Health Canada has announced the merger of key aspects of the old Marihuana for Medical Purposes Regulations (MMPR) and Marihuana Medical Access Regulations (MMAR) into a new program called Access to Cannabis for Medical Purposes Regulations (ACMPR).
The announcement represents the government’s response to a Federal Court judge’s ruling earlier this year, in the case of Allard et al. v. Canada, which found that the previous rules, which “limited a patient to a single government-approved contractor and eliminated the ability to grow one’s own marijuana or choose one’s own supplier” foundered on the shoals of the Canadian Charter of Rights and Freedoms.
For companies looking to capitalize on the imminent legalization of marijuana in the spring of 2017, these interim changes represent either an opportunity or an unwelcome challenge.
The new ACMPR program comes into effect on August 24 as an interim solution until the government formulates new policy.
Under the new rules, ACMPR patients will be permitted to grow their own marijuana on their own property, which they weren’t allowed to previously under the old program, and will be limited to approximately five plants indoors or two plants outdoors for every gram per day indicated by their prescription, with the caveat that they can’t grow next to parks, schools or other public places frequented by children.
For ACMPR patients who don’t want to grow at home, they will be permitted to have a registered third party grow for them, pending a background check demonstrating that they haven’t been convicted of a drug offence in the past 10 years and aren’t growing for more than two people, including themselves.
The government has reiterated that, “Storefront operations selling marijuana, commonly known as ‘dispensaries’ and ‘compassion clubs’ are not authorized to sell cannabis for medical or any other purposes. These operations are illegally supplied, and provide products that are unregulated and may be unsafe. Illegal storefront distribution and sale of cannabis are subject to law enforcement action.”
Predictably, those businesses are not reacting well to Health Canada’s announcement.
A representative from the Karuna Health Foundation in Vancouver worries about a negative effect on quality as a result of only being able to obtain seeds for home growing from one of 34 Health Canada-approved producers, telling iNews radio, “You’re not seeing a lot of really high end stuff come out of these licensed producer places because they don’t have the genetics. They have very generic genetics, almost GMO in way, they are resistant to mold and pathogens but they don’t produce the Cannabinoids and they don’t produce the effect.”
Note the appeal to fear there, attempting to tar licensed producers with the brush of “almost GMO”, the mere mention of which is like the sound of a bell ringing to one of Pavlov’s dogs, triggering an instinctive anti-GMO reaction.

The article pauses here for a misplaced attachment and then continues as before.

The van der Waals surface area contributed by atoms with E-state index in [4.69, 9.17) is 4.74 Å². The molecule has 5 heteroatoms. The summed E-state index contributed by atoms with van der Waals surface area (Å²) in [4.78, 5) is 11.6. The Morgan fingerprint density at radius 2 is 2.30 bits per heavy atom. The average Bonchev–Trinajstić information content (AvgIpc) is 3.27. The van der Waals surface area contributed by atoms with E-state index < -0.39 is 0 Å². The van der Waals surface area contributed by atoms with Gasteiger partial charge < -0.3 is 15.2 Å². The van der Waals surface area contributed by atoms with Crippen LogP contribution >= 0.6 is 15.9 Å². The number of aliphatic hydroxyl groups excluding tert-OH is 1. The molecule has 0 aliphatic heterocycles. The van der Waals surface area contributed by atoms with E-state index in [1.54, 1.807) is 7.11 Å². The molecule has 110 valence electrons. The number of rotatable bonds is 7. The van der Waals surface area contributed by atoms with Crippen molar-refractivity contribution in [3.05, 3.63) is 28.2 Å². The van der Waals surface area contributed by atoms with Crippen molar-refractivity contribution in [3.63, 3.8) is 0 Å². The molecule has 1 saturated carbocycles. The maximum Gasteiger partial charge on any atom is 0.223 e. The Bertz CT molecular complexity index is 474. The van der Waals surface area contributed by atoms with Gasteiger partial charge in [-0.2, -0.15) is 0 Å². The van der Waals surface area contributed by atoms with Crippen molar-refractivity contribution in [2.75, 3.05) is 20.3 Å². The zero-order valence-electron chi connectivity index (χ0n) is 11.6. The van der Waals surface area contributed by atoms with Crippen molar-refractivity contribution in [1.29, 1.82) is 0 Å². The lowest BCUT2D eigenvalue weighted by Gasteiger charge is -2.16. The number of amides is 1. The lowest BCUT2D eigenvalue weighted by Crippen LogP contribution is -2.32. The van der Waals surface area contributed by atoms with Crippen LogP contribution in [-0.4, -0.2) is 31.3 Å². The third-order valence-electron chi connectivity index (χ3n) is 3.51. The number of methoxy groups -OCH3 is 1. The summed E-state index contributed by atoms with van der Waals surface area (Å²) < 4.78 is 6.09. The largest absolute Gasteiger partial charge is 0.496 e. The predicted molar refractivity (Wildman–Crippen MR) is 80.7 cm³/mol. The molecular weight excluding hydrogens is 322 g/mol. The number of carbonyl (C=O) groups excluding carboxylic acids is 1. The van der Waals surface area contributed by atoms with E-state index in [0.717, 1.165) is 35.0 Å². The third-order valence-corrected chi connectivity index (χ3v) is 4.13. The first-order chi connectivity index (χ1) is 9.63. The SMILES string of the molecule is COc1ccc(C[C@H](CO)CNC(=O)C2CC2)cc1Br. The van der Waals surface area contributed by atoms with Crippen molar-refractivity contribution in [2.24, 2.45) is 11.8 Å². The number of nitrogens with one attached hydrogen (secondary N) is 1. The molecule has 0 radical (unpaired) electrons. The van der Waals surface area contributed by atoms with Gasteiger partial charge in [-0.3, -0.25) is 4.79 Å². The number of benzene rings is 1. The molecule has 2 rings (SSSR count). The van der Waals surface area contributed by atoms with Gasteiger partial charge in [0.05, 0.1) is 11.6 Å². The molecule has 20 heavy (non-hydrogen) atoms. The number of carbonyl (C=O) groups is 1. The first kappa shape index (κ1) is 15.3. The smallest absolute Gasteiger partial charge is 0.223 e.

“Choice is a good thing, and those who wish to grow moderate amounts of cannabis at home for personal consumption should be allowed to do so” – Canopy Growth
For businesses that offer products or services to registered patients, the new announcement represents an opportunity, with caveats relating to a pending legalization in 2017.
Smiths Falls, Ontario’s Canopy Growth Corporation (TSX:CGC), the parent company of licensed producers Tweed Inc., Bedrocan Canada Inc. and Tweed Farms Inc., has openly supported the right of patients to grow at home, and basically welcomes the changes.
“Choice is a good thing, and those who wish to grow moderate amounts of cannabis at home for personal consumption should be allowed to do so,” says the company in a statement. “The reality in Canada today is that patients already have significant choice. Legal or not, many people already choose to grow at home or to access cannabis through an illegal dispensary. In addition, they can choose from over 30 licensed producers of cannabis.”
Canopy Growth has just passed the milestone of its 20,000th customer, a figure which represents more than half of all those who ever joined the MMAR system during its 13 years of existence.
Canopy intends to continue to help customers grow cannabis at company-owned facilities.
Citing the fact that 95% of its customers opt not to grow at home and instead prefer receiving a product of reliable quality in the mail, Tweed also points to concerns raised by police and fire chiefs concerned about fires and electrical shock dangers, not to mention mould and mildews, potentially caused by home growing operations.
Whether those fears are borne out by reality remains to be seen, and will likely become irrelevant if or when the government introduces looser regulations aimed at legalization early next year.
What seems clear is that this interim solution is a short-term placeholder pending a spring 2017 legalization, with Health Canada going so far as to say that “these changes should not be interpreted as a longer-term plan for the regulation of access to cannabis for medical purposes which is presently being determined as part of the Government’s commitment to legalize, strictly regulate and restrict access to marijuana.”
Between now and then, Health Canada will be evaluating a number of solutions, including using pharmacies as a sales channel.